On October 22, 2012, the European Foundation for the Improvement of Living and Working Conditions (Eurofound) published a report, which sought to estimate the monetary cost of the growing incidence of youth classified as NEETs (youth that are not in employment, education or training) in Europe. The aim was to “to broaden “understanding of the benefits accruing from re-engaging young people in employment and education” and stimulate “governments and social partners to prevent the disengagement of young people from the labour market and education” (Eurofound, 2012: 65). Eurofound’s ‘conservative approach’ to estimating these costs still found that “In 2008, the 26 Member States lost almost €120 billion, corresponding to almost 1% of European GDP. When the recent economic crisis and the increase in the NEET population between 2008 and 2011 is taken into account, it is likely that this loss has been even greater … It was estimated to be €153 billion, corresponding to more than 1.2% of GDP in Europe” (p.81). For several nations including Greece, italy, and Ireland, the losses were estimated to be “equal to 2% or more of each country’s GDP” (p.81). For example, for Greece the estimated losses in 2011 were over EUR 7 billion or 3.28 per cent of GDP.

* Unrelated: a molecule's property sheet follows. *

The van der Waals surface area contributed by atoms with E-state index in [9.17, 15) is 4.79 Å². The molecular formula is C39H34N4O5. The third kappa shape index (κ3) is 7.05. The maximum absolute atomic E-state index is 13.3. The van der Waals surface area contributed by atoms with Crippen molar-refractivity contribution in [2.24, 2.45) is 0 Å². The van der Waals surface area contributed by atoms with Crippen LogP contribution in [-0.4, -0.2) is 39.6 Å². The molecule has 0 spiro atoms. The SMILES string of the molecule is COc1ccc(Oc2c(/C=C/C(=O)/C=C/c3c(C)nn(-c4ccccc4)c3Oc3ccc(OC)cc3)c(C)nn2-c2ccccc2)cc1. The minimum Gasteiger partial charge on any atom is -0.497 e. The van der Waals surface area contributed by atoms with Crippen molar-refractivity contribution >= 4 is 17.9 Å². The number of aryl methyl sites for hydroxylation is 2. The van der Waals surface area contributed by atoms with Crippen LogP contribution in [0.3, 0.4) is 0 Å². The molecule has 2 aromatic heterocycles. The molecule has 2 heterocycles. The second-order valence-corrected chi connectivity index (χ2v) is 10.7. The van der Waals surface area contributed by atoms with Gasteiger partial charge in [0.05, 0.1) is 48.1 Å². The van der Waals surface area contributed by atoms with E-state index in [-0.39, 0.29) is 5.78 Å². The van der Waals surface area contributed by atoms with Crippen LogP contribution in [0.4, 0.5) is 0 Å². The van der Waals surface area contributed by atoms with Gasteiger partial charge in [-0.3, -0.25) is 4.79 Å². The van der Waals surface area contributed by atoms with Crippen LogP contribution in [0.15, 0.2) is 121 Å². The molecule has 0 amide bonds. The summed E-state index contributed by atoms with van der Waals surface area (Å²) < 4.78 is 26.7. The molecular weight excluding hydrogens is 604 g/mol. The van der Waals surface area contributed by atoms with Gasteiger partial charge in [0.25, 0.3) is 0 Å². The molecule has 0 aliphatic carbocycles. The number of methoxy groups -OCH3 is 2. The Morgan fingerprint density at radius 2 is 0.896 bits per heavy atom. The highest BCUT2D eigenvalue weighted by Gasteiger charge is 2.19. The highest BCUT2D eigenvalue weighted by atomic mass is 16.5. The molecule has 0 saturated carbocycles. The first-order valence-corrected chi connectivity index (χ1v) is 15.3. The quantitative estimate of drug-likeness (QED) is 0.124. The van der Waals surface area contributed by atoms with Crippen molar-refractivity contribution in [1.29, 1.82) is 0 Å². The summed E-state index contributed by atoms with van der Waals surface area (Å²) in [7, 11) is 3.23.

The ILO (2012: 48) estimated that the annual cost of “(i)mplementing such a young guarantee programme across the Eurozone would not exceed 21 billion euros … which represents around 0.45 per cent of Eurozone government spending, a modest figure vis-à-vis expected benefits”, although it is hard to know what they mean by ‘implementation’. Certainly, when the European bureaucrats talk about ‘youth guarantees’ they are not conceiving that governments will ensure that their young citizens will receive an on-going guaranteed job if they are not in schooling or training. There is still political resistance to that idea. The reality is that when job opportunities are scarce as a result of an inadequate total spending in the economy, young workers will always be at the back of the queue due to their lack of experience, along with other disadvantaged groups such as those with physical and mental disabilities. Only a JG improves the job prospects for those groups under these circumstances.